In a corner of the palace in Mushenge, capital of the BaKuba, the king formally receives visitors. This is why he is dressed in his most important regalia and is seated on the sacred platform. Here, the regalia is complete, a rare occurrence, because it weighs about 80 kilograms (176 lbs.). The part that is most noticeable here is the belt. This is the nduun belt, which is said to be made of pounded bark and which reminds the Kuba of the time long ago before raffia fiber existed. For the king, the modest belt is transformed into a long, rectangular belt, covered with cowrie shells, and is especially heavy. This is the nduun Bushoong, the “belt of the Bushoong,” to whom the king is related. In front of the king, we can see some women from his family, who provided the chants for the ceremony.
Kuba King in working costume, Mushenge, Democratic Republic of the Congo. Photo by Joseph Cornet.

Near the courtyard of the royal palace, seated on a throne placed on the old royal platform, with one section stripped of its leopard skins, the king appears wearing labot lapuum, one of his most prestigious and noble costumes. Seated around him are some members of his family, his wives and children. His senior wife is at the right, identified by her necklace and elaborate wrapper. The king's neck is adorned with a famous necklace of leopard fangs, one of only two that still exist. The royal skirt is white, contrasting with the red skirts of those around him. It is enormously long and is made of seventeen pieces of raffia. The king holds two horns, dating from the 16th century, at the time the costume was first worn by the founder of the dynasty, king Shyaam a-Mbul a-Ngwoong.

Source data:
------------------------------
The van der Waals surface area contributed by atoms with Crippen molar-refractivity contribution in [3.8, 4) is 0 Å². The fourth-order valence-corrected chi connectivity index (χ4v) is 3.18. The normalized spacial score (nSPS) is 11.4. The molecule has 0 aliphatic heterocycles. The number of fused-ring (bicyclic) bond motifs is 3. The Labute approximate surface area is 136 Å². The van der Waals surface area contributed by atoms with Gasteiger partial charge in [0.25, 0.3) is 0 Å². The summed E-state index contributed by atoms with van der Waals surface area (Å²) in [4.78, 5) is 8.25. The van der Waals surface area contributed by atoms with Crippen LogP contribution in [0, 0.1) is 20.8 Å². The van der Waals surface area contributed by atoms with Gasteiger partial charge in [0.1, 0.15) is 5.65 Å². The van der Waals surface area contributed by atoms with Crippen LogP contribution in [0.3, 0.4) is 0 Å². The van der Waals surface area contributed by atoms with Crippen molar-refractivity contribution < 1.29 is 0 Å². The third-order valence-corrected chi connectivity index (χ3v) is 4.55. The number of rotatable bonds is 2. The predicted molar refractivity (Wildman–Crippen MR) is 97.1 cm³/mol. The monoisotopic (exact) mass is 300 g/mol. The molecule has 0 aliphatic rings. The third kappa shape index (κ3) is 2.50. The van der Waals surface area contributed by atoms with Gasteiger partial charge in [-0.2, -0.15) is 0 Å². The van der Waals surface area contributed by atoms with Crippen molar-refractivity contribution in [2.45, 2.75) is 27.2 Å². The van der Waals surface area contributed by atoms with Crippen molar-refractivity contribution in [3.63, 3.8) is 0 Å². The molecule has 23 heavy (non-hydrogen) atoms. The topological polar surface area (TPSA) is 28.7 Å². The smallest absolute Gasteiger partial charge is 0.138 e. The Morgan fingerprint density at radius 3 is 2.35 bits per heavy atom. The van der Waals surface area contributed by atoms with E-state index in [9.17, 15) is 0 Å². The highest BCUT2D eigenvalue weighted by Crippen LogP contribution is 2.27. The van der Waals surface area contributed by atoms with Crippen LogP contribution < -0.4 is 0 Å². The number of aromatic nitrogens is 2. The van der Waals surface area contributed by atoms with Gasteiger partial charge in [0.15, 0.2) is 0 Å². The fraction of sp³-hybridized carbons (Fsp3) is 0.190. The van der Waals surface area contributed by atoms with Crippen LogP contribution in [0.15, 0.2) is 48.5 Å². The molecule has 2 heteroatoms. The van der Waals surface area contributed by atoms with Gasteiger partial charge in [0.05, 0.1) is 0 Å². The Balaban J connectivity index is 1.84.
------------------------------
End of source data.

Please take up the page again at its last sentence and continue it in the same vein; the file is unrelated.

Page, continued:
The Kuba king presides over a dance in his palace, Democratic Republic of the Congo. Photo by Angelo Turconi.

Among the nobles who surround the king, called “the uncles of the king,” the second rank is made up of those who are given the title tslhik’l. In addition to the king's collar (made of long straight wool), his two major symbols or badges of office are the axe he carries on his leftshoulder and the headgear that is reserved only for him. This is generally in the shape of a Kuba hat, but is enriched with beads and cowries. It is surmounted by a tuft of red parrot leathers, and below by a tail that hangs in front of the face. The headgear is accompanied by a band of cowries across the chest. The white pigment on the forearm represents the tradition of rubbing oneself with kaolin for important ceremonies. In the corner of his mouth, the red parrot feather is a symbol of wisdom, and because it makes it difficult to speak, it is then a symbol of circumspection.
Kuba titleholder tshik'l, Democratic Republic of the Congo. Photo by Angelo Turconi.